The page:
A Commencement For the Millenium
Following the traditional procession of graduates and faculty across Founders Green, President Tom Tritton addressed the graduates and urged them to "live adventurously" and let their lives speak. "Don't budget your enthusiasms," he said. "Don't hold back your passions, and please don't restrain your curiosity."
The Class of 2000 also was greeted by four distinguished honorary degree recipients who offered their own unique words of wisdom to the graduates.
Sociologist and human rights activist Charles Willie presented "a few life-saving and career-building lessons." Willie, the Charles William Eliot Professor of Education at Harvard's graduate program in education, told the graduates to focus on possibilities instead of practicalities and never let failure diminish one's expectations. Before receiving an honorary doctor of humane letters, he also asked the Class of 2000 to accept a "calling to be humble" and "learn to be a person for others."
Willie, a classmate of Martin Luther King, Jr. at Morehouse College in Atlanta, was a founding member of the Human Rights Council in Massachusetts and former chair of the Greeley Foundation for Peace and Justice.
Madeleine L'Engle, a prolific writer of fiction, non-fiction and poetry, was awarded an honorary doctor of letters from the college. She implored the graduates to make the next thousand years "at least a little bit better than the last millennium."
"We work with what happens," she said. "We can't change what happens, but what we do with it makes all the difference." Best known for her Newbery Award-winning children's book, A Wrinkle in Time, L'Engle has written an entire series of science fiction fantasies for youngsters. Two of those books, Meet The Austins and A Ring of Endless Light, earned American Library Association Book of the Year honors.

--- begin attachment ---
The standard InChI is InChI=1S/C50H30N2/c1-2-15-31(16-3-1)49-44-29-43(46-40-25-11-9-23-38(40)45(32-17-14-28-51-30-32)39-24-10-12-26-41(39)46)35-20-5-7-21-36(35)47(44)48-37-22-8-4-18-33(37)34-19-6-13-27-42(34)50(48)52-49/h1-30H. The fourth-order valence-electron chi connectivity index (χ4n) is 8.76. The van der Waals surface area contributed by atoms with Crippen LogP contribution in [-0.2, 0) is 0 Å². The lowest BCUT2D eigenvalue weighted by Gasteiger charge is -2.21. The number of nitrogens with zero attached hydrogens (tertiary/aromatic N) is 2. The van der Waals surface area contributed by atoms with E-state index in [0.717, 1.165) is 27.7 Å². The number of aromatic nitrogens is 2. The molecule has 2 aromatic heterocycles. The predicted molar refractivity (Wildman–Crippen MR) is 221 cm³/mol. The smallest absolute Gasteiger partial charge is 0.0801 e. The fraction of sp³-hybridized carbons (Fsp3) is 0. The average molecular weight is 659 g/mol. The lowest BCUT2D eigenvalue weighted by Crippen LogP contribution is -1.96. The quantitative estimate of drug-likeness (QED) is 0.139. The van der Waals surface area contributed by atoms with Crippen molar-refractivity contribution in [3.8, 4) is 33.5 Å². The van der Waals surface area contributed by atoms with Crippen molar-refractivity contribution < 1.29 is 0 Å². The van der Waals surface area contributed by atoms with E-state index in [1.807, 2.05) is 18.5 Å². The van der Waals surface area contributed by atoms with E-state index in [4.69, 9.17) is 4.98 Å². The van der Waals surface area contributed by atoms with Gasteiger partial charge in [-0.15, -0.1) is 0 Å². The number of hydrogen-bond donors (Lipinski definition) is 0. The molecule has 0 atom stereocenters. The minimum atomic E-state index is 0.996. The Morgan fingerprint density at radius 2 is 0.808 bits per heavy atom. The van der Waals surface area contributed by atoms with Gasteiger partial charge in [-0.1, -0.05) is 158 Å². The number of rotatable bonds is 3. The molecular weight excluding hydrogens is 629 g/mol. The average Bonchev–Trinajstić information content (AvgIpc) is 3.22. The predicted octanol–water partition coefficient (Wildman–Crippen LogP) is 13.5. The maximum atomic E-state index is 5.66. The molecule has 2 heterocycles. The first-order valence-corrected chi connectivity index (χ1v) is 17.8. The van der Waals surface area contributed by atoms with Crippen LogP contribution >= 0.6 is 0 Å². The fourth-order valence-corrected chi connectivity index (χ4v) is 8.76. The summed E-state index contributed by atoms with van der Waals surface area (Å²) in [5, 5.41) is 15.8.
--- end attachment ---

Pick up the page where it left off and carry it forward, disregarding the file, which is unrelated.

Taking L'Engle's message a step further, Edward Said, a former member of the Palestine National Council and longtime critic of U.S. policy toward Israel and the Palestinians, urged the graduates to make the world a better place by questioning and challenging "the framework of knowledge." He warned against blindly accepting the viewpoints of so-called experts and expressed a need to "ask the embarrassing questions that will make you controversial."
Said, who has been a professor of English and Comparative Literature at Columbia University for the past 40 years, is the only American citizen to ever receive the Sultan Owais Prize, the premier literary prize in the Arab world.
All 16 of his books, including Orientalism--which examines the way in which the West perceives the Islamic realm, have been translated into 26 languages. Said was awarded an honorary doctor of humane letters.
Jocelyn Burnell, a Quaker and a professor of physics at The Open University, the United Kingdom's largest university, asked the Class of 2000 to "give with a generous spirit" but make sure to take time to enjoy life.
Prior to her appointment at The Open University, Burnell conducted research and taught gamma ray astronomy at the University of Southampton and x-ray astronomy at the University College London. As a doctoral student at Cambridge University, she was involved in the discovery of pulsars, which opened a new branch of astrophysics and earned her supervisor a Nobel Prize.
Besides her accomplishments in the world of physics, Burnell has remained active in the Religious Society of Friends. She was Clerk for Britain Yearly Meeting from 1995 until 1998 and has written for some 35 Quaker publications. She received an honorary doctor of science at the commencement ceremony.